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Wednesday November 23, 2011
MANAMA (Bahrain): The Islamic Development Bank (IDB)Group will continue assisting in building a sustainable Islamic financial system and sound regulatory framework both in Bahrain and Malaysia.
"A system of proper corporate governance processes in line with Islamic principles must be in place in our financial institutions," said Khalid Mohammad, chief executive officer of Islamic Corporation for Development of the Private Sector (ICD), IDB.
Speaking at the 18th World Islamic Banking Conference here today, he said there is a lack of regulatory framework in some aspects of the operations, adding that effective prudential supervision of banks is also vital.
The introduction of liquid, equity-based risk sharing and capital adequacy frameworks will shield Islamic institutions from the effects of future economic trouble and will help build a more sustainable financial system, he said.
IDB is actively involved in the establishment of the General Council of Islamic Banks and Financial Institutions in Bahrain, the International Islamic Rating Agency, development of prudential regulatory standards and a shariah compatible avenue for investing in a short-term inter-bank market with the Islamic Financial Services Board.
Mohammad said ICD, the private sector arm of IDB, also played a part in creating the recently established International Islamic Liquidity Management Corporation in Malaysia.
"We have also been contributing significantly to the Islamic banking industry all around the world, in response to the global financial crisis which has had a negative impact on most of its member countries," he said.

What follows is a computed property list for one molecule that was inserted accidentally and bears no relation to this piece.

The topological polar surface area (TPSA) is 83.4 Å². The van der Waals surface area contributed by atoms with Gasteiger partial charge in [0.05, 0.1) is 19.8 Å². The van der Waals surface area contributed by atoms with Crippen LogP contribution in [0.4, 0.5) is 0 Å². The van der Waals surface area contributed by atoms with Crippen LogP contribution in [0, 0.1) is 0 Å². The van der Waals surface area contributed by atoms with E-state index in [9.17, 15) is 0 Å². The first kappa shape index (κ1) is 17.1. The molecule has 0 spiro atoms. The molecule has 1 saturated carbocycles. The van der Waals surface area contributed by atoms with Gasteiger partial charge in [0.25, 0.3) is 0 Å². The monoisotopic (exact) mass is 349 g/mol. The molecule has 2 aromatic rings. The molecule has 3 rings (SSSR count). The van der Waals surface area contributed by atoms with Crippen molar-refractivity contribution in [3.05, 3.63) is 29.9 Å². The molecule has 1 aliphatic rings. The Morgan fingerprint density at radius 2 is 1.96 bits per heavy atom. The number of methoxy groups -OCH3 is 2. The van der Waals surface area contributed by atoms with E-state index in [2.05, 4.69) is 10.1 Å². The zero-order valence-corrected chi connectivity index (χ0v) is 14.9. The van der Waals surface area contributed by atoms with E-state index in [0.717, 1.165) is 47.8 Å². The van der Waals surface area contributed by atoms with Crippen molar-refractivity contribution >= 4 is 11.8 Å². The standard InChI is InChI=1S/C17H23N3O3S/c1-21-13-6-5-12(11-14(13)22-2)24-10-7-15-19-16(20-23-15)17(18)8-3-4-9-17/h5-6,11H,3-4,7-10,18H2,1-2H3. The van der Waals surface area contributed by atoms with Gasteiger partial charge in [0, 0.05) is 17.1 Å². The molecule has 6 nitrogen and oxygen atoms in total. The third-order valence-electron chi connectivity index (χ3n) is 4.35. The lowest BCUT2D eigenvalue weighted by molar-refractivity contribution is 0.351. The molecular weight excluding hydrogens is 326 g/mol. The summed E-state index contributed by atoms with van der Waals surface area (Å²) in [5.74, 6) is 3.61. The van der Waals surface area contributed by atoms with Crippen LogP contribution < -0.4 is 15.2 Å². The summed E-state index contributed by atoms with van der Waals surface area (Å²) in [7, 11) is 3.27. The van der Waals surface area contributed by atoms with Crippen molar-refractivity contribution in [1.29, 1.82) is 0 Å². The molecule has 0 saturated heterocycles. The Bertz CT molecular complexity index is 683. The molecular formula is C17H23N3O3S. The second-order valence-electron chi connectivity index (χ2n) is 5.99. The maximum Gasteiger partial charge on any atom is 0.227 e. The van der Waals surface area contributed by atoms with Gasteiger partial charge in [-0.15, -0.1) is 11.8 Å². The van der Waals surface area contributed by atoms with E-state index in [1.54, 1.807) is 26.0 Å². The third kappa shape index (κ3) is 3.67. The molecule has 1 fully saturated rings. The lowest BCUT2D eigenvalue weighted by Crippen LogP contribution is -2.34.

The global economic growth prospects are continuing to deteriorate in the majority of the advanced economies, while recent indicators point to a general convergence toward low growth in all economies around the world, he said.
Mohammad said the eurozone authorities are struggling to restore debt sustainability, recapitalising their banks, strengthening measures against financial contagion and laying the foundations for robust economic governance in the region.
However, in the recent financial crisis, the Islamic banking industry has remained relatively intact from the negative consequences of this phenomenon, and has demonstrated an alternative architecture that could help minimise the severity of the crisis, he said.
Global shariah-compliant assets have grown by 30 per cent since 2008, while asset growth in the world's top 1,000 conventional banks have slumped 6.8 per cent.
Islamic banks have raked in US$4.8 billion in net profits, while the Islamic finance Industry has sustained over 20 per cent annual growth since 2000 and achieved US$1 trillion in total Islamic assets last year.
"Islamic banking acts as a new architecture to redesign the conventional financial markets by eliminating the major weaknesses of the conventional system," Mohammad said.
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